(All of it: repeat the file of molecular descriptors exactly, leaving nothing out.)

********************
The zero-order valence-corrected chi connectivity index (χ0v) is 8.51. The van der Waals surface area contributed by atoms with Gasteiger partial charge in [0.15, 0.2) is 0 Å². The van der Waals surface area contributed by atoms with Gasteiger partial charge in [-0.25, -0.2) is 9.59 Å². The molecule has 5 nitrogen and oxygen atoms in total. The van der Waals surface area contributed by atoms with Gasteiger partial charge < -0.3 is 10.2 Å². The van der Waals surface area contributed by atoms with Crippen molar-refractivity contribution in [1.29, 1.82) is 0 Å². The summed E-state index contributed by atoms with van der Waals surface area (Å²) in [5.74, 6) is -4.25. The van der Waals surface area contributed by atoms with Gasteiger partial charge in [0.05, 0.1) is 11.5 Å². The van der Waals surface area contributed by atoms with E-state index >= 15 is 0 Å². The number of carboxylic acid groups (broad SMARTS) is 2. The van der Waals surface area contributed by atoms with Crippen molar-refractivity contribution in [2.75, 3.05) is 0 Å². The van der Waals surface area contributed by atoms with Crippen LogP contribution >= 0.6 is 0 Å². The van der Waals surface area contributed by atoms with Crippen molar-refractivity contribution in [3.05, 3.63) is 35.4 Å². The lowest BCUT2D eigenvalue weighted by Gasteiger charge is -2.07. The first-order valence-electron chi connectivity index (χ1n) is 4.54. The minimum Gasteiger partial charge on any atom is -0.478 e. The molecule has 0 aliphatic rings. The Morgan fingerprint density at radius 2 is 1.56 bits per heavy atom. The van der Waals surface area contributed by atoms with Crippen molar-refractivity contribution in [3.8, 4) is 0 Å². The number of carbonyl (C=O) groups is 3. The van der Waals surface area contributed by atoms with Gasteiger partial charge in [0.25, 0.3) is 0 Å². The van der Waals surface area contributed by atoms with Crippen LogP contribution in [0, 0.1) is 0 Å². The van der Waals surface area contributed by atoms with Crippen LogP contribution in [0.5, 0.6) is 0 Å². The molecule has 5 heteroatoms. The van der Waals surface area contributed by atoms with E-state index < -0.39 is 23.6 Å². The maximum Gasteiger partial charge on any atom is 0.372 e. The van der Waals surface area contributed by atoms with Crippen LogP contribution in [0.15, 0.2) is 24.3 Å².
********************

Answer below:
The zero-order valence-corrected chi connectivity index (χ0v) is 8.51. The van der Waals surface area contributed by atoms with Gasteiger partial charge in [0.15, 0.2) is 0 Å². The van der Waals surface area contributed by atoms with Gasteiger partial charge in [-0.25, -0.2) is 9.59 Å². The molecule has 5 nitrogen and oxygen atoms in total. The van der Waals surface area contributed by atoms with Gasteiger partial charge < -0.3 is 10.2 Å². The van der Waals surface area contributed by atoms with Crippen molar-refractivity contribution in [1.29, 1.82) is 0 Å². The summed E-state index contributed by atoms with van der Waals surface area (Å²) in [5.74, 6) is -4.25. The van der Waals surface area contributed by atoms with Gasteiger partial charge in [0.05, 0.1) is 11.5 Å². The van der Waals surface area contributed by atoms with E-state index >= 15 is 0 Å². The number of carboxylic acid groups (broad SMARTS) is 2. The van der Waals surface area contributed by atoms with Crippen molar-refractivity contribution in [2.75, 3.05) is 0 Å². The van der Waals surface area contributed by atoms with Crippen LogP contribution >= 0.6 is 0 Å². The van der Waals surface area contributed by atoms with Crippen molar-refractivity contribution in [3.05, 3.63) is 35.4 Å². The lowest BCUT2D eigenvalue weighted by Gasteiger charge is -2.07. The first-order valence-electron chi connectivity index (χ1n) is 4.54. The minimum Gasteiger partial charge on any atom is -0.478 e. The molecule has 0 aliphatic rings. The Morgan fingerprint density at radius 2 is 1.56 bits per heavy atom. The van der Waals surface area contributed by atoms with Crippen molar-refractivity contribution in [3.8, 4) is 0 Å². The number of carbonyl (C=O) groups is 3. The van der Waals surface area contributed by atoms with Gasteiger partial charge in [0.25, 0.3) is 0 Å². The van der Waals surface area contributed by atoms with Crippen LogP contribution in [0, 0.1) is 0 Å². The van der Waals surface area contributed by atoms with Crippen LogP contribution in [0.5, 0.6) is 0 Å². The molecule has 5 heteroatoms. The van der Waals surface area contributed by atoms with E-state index < -0.39 is 23.6 Å². The maximum Gasteiger partial charge on any atom is 0.372 e. The van der Waals surface area contributed by atoms with Crippen LogP contribution in [0.15, 0.2) is 24.3 Å².